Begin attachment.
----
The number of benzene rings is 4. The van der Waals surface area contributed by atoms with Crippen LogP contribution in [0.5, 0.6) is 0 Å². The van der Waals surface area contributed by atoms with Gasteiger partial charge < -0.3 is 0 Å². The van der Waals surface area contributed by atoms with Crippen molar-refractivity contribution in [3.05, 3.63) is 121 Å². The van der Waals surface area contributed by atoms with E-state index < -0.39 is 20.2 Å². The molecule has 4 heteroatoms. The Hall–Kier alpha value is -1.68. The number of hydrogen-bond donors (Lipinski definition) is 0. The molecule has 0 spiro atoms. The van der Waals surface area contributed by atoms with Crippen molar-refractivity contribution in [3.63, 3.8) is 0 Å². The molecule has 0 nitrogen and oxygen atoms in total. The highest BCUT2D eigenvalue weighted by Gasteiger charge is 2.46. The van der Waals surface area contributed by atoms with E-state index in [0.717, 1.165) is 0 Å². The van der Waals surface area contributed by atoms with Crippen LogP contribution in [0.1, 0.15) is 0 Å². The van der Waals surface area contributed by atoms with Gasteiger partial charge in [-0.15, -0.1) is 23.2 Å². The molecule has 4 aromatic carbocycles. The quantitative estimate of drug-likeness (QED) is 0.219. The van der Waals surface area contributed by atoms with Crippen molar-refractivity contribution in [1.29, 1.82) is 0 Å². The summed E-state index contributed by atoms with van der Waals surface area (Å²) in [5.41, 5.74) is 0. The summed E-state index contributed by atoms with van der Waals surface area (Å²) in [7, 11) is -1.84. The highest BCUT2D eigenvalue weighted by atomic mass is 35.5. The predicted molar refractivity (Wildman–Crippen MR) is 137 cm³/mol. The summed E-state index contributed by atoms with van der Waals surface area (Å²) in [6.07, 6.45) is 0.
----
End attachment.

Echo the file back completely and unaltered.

The number of benzene rings is 4. The van der Waals surface area contributed by atoms with Crippen LogP contribution in [0.5, 0.6) is 0 Å². The van der Waals surface area contributed by atoms with Gasteiger partial charge < -0.3 is 0 Å². The van der Waals surface area contributed by atoms with Crippen molar-refractivity contribution in [3.05, 3.63) is 121 Å². The van der Waals surface area contributed by atoms with E-state index < -0.39 is 20.2 Å². The molecule has 4 heteroatoms. The Hall–Kier alpha value is -1.68. The number of hydrogen-bond donors (Lipinski definition) is 0. The molecule has 0 spiro atoms. The van der Waals surface area contributed by atoms with Crippen molar-refractivity contribution in [3.63, 3.8) is 0 Å². The molecule has 0 nitrogen and oxygen atoms in total. The highest BCUT2D eigenvalue weighted by Gasteiger charge is 2.46. The van der Waals surface area contributed by atoms with E-state index in [0.717, 1.165) is 0 Å². The van der Waals surface area contributed by atoms with Crippen LogP contribution in [0.1, 0.15) is 0 Å². The van der Waals surface area contributed by atoms with Gasteiger partial charge in [-0.15, -0.1) is 23.2 Å². The molecule has 4 aromatic carbocycles. The quantitative estimate of drug-likeness (QED) is 0.219. The van der Waals surface area contributed by atoms with Crippen molar-refractivity contribution in [1.29, 1.82) is 0 Å². The summed E-state index contributed by atoms with van der Waals surface area (Å²) in [5.41, 5.74) is 0. The summed E-state index contributed by atoms with van der Waals surface area (Å²) in [7, 11) is -1.84. The highest BCUT2D eigenvalue weighted by atomic mass is 35.5. The predicted molar refractivity (Wildman–Crippen MR) is 137 cm³/mol. The summed E-state index contributed by atoms with van der Waals surface area (Å²) in [6.07, 6.45) is 0.